The Brandeis MakerLab is a free space for students on campus interested in technology and innovation. Founded in 2014, it houses the Automation Lab and the Digital Scholarship Lab. In recent years, the MakerLab has undergone a series of changes to its space and offerings.
The Brandeis Hoot spoke to Vincent Calia-Bogan ’25, a student who has been involved with the MakerLab since his first year at Brandeis, to learn more about these changes and the role of the MakerLab on campus.
Calia-Bogan told the Hoot that when he first came to Brandeis, he was disappointed to learn that there was no dedicated space for engineering students to work on projects. However, he soon discovered the MakerLab. The MakerLab offers a wide range of resources for students including 3D printers, laser cutters and electronics prototyping equipment. Calia-Bogan says that the MakerLab has helped him to create a variety of projects, including a replica of Thor’s hammer and a model of the James Webb telescope.
To get a better overall understanding of what the MakerLab is and the opportunities it poses to students, the Hoot asked Calia-Bogan about the background and what their goals are at the MakerLab. He noted that when the MakerLab was founded in 2014, it was just a student and a staff member with no space in the library or any area on campus for this technology. It has expanded into the MakerLab, Automation Lab and Digital Scholarship Lab in such a small amount of time.
What started as a “push cart,” he notes, has been reimagined with immense offerings and opportunities. According to Calia-Bogan, the MakerLab has “three distinct areas: the MakerLab, the Digital Scholarship Lab and the Automation Lab, and each serve a purpose. They are open resources mostly for free or extremely cheap. We have computational resources, 3-D printing resources and there are three full-time staff members that work within the department.”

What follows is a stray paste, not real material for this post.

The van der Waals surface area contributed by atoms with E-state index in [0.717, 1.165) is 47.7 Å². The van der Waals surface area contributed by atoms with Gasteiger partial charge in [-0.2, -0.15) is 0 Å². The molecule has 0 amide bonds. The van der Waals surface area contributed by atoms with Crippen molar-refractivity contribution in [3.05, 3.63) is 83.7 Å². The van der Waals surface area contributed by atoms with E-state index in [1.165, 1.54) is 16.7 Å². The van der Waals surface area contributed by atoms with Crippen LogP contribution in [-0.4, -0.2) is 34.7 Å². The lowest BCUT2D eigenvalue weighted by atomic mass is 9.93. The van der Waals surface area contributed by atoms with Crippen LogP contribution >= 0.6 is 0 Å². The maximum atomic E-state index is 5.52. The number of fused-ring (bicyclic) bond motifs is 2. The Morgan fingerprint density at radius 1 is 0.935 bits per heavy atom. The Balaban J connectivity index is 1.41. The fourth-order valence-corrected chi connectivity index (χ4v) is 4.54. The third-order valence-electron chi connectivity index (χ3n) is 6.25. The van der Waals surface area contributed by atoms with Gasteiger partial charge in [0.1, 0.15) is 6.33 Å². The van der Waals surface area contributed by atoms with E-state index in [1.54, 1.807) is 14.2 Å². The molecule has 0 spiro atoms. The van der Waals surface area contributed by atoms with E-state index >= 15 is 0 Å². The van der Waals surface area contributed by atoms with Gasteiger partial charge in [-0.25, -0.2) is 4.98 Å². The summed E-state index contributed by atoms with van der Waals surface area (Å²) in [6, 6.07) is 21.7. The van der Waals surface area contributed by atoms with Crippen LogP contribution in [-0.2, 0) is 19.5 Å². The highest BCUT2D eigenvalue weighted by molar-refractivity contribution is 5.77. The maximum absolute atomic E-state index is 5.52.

Calia-Bogan also describes the MakerLab as a space for Brandeis engineers and students who like to make, think and create. According to Vincent, the MakerLab has “banks and banks of 3-D printers. That is where you go for all of your 3-D printing needs. In a typical month, we will 3-D print equipment for the Biology labs and Neuroscience labs here on campus. We will 3-D print and do some other work for the Anthropology and Archeology departments.”
Calia-Bogan describes the MakerLab as a space for everyone. The MakerLab is not only unique, but it has opportunities for everyone on campus. The MakerLab will soon offer (later in the semester) 3-D printing training for students and faculty that don’t exactly know where to start, but want to get involved in this type of innovative technology.
As Calia-Bogan also notes, students can come to the MakerLab for anything. He states that, “Let’s say somebody needs a little box to put in their shower caddy, we’ve had those. We’ve had administrators come in and print some name tags for the front of their desks to flex on other administrators. We have everybody. We’ve had chemistry students come in and 3D print molecule kits so that they don’t have to pay for them.” With the resources at the MakerLab, students can not only learn a new and useful skill, but potentially save money on various necessities.
Moving from the MakerLab, The Digital Scholarship Lab consists of “high performance computers that computer science, mathematics and physics students all use,” says Calia-Bogan. The Digital Scholarship Lab houses a lot of high performance technology where staff and experienced students work with statistical machine learning.
The Automation Lab, according to Calia-Bogan, was “originally designed for electronics prototyping. So we’re talking about soldering, simple circuits and microcontrollers.” The Automation Lab does a lot of work with different departments on campus and is available to all experienced students and faculty.
So what improvements have been made to this department? According to Calia-Bogan, the Automation Lab has undergone the biggest transformation out of the three labs. Calia-Bogan says that the Automation Lab “has moved rooms and is no longer underneath Farber Mezzanine in the library. It is across the way in Goldfarb all the way in the back.” While the lab still has so much to offer in terms of electronics and technology, some of the improvements include: advanced laser cutting, a full stack of ideation through software, hardware and electronics design and improved CNC machines.
While the MakerLab is constantly improving and changing aspects of their technology, it is certainly a hub for all things engineering and innovation focused. Students of all backgrounds are welcomed and encouraged in the MakerLab. To learn more about the MakerLab and what it has to offer to Brandeis, you can follow their Instagram page, their website and check out their in-person labs within the Brandeis library.
Editor’s Note: Staff writer Vincent Calia-Bogan did not participate in the writing or editing of this article.